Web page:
Vitamin D is a fat-soluble vitamin that is naturally present in very few foods but essential for optimum health. Vitamin D deficiency has been linked to autoimmune diseases and some cancers. Do you suffer from muscle aches and weakness, bone pain or frequent bone fractures, low energy and chronic fatigue, depression or lack of sun exposure? You may need to eat more foods rich in Vitamin D and get out in the sun.
Last week we asked, “What can we eat to reduce autoimmune disease symptoms associated with chronic inflammation?” The answer: consume a diet rich in anti-inflammatory foods, omega 3 fatty acids, Vitamin D and probiotics. We offered recipes and ideas about eating anti-inflammatory foods, Red & Green Kale Spa Salad Recipe, and Arugula Salad with Pears and Seeds Recipe,
Today, we focus on Vitamin D. Vitamin D is a fat soluble steroid hormone that functions at the cell level to promote calcium absorption and bone health; protect against inflammation and cancer; support immune function; and when converted to calcitriol, Vitamin D repairs cell damage. Our body can synthesize Vitamin D (in the form of D3) when exposed to adequate amounts of sunshine. (Many vitamin supplements are D2, which are not as potent in raising and maintaining Vitamin D levels as D3.)
Vitamin D deficiencies has been associated with many health conditions and autoimmune diseases including: heart disease, diabetes, osteoporosis, muscle and nerve pain, muscle weakness, MS, rheumatoid arthritis and cancer of the breast, prostate, colon and pancreas. It appears that Vitamin D deficiency can be an environmental trigger for the development of many autoimmune diseases in genetically susceptible people, just as gluten is a trigger for people with celiac disease.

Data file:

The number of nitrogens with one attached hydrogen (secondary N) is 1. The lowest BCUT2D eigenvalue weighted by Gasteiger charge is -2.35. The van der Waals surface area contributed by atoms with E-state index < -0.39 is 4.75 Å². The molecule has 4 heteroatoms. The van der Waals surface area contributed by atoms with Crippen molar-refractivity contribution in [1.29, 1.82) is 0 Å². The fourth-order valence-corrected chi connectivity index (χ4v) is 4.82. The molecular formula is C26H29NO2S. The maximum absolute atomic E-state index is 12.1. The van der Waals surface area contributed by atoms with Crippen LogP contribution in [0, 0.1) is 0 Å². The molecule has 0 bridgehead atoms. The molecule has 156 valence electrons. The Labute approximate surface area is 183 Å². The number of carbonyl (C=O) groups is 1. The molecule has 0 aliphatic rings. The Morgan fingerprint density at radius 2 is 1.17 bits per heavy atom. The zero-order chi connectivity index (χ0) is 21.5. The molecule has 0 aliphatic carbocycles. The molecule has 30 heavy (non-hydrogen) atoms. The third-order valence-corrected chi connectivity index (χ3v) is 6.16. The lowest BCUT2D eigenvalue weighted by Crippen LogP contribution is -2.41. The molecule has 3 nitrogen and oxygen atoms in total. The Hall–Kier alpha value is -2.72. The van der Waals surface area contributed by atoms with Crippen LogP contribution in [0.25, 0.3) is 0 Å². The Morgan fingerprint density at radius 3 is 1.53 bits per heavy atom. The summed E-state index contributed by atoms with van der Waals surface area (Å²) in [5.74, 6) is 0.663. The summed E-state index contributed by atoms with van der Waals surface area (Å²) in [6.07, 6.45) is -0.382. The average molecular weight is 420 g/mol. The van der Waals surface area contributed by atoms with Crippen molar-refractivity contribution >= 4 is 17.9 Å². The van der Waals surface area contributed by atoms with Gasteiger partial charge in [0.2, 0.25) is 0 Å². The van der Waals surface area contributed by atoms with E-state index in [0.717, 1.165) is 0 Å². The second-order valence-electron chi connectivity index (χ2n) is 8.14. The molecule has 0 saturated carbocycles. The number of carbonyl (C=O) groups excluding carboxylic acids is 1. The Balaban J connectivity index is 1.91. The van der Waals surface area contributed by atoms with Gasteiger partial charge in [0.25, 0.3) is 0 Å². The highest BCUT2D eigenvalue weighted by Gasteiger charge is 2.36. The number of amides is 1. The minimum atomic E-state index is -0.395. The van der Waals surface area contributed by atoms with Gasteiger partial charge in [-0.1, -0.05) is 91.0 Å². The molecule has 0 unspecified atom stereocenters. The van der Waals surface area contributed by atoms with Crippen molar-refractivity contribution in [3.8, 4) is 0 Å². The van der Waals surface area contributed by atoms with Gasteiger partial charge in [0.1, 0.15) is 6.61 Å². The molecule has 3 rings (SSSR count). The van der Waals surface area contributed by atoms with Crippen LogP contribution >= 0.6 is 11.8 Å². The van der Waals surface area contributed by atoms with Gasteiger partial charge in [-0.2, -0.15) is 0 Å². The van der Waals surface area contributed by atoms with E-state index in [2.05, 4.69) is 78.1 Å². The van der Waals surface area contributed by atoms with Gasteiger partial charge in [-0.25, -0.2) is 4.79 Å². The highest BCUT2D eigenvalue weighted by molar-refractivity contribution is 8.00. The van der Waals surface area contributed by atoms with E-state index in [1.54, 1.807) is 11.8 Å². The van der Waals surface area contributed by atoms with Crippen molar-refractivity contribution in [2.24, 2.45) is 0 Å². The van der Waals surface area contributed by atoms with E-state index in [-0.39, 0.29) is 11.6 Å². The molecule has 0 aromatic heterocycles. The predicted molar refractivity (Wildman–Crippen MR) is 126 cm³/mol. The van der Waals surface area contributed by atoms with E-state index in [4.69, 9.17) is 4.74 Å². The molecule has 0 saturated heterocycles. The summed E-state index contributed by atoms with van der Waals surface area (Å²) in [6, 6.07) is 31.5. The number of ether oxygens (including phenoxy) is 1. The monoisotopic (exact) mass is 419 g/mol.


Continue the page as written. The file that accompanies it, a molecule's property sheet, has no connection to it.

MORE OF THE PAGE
How much Vitamin D do you need for disease prevention? The current recommended daily allowance is 400-600 IU (international units) per day. Many experts believe 1000-2000 IU of the vitamin may be optimal for preventing disease. It is important to note that Vitamin D supplements have varying levels of efficacy. Therefore it is important to have Vitamin D levels checked yearly by a blood test to make sure any supplements you are taking are increasing the D level in your body. The research on Vitamin D is still inconclusive and new so do your research carefully from reputable Internet sources.
What are Sources of Vitamin D?
1. Sunshine is the best and most effective source of Vitamin D. Vitamin D3 is created through exposure of your skin to the sun, but due to most of us working indoors, recommendations to avoid the sun and use of sun block, over 75% of the US population have deficiencies. Through 15 to 20 minutes of summer sun exposure, the body creates 10,000 to 20,000 IUs of Vitamin D3- less in the winter. For latitudes and vitamin D production in the skin see this map.
2. Fatty fish species, such as:
Catfish 85 g (3 oz)= 425 IU
Salmon 100 g (3.5 oz)= 360 IU
Mackerel 100 g (3.5 oz)= 345 IU
Sardines, canned in oil, drained, 50 g (1.75 oz)= 250 IU
Tuna 100 g (3.5 oz)= 235 IU (2.35 IU/g)
Eel, 100 g (3.5 oz)= 200 IU (2.00 IU/g)
3. Egg Yolk= 20-40 IU
4. Cod Liver Oil= 1360 IU per tablespoon
5. VEGAN Sources:
UV-irradiated portabella mushrooms, 100 g =130-1000 IU
Wild chanterelles & morels, 100 g=100-500 IU
6. Fortified Foods such as nutritional yeast and orange juice (variable)
The bottom line: if you are vegan get outside for 15-20 minutes per day and eat UV-irradiated or wild mushrooms and fortified foods. If you are not vegan, get outside for 15-20 minutes per day and consume fatty fish and eggs several times per week. Plus have your Vitamin D levels checked yearly.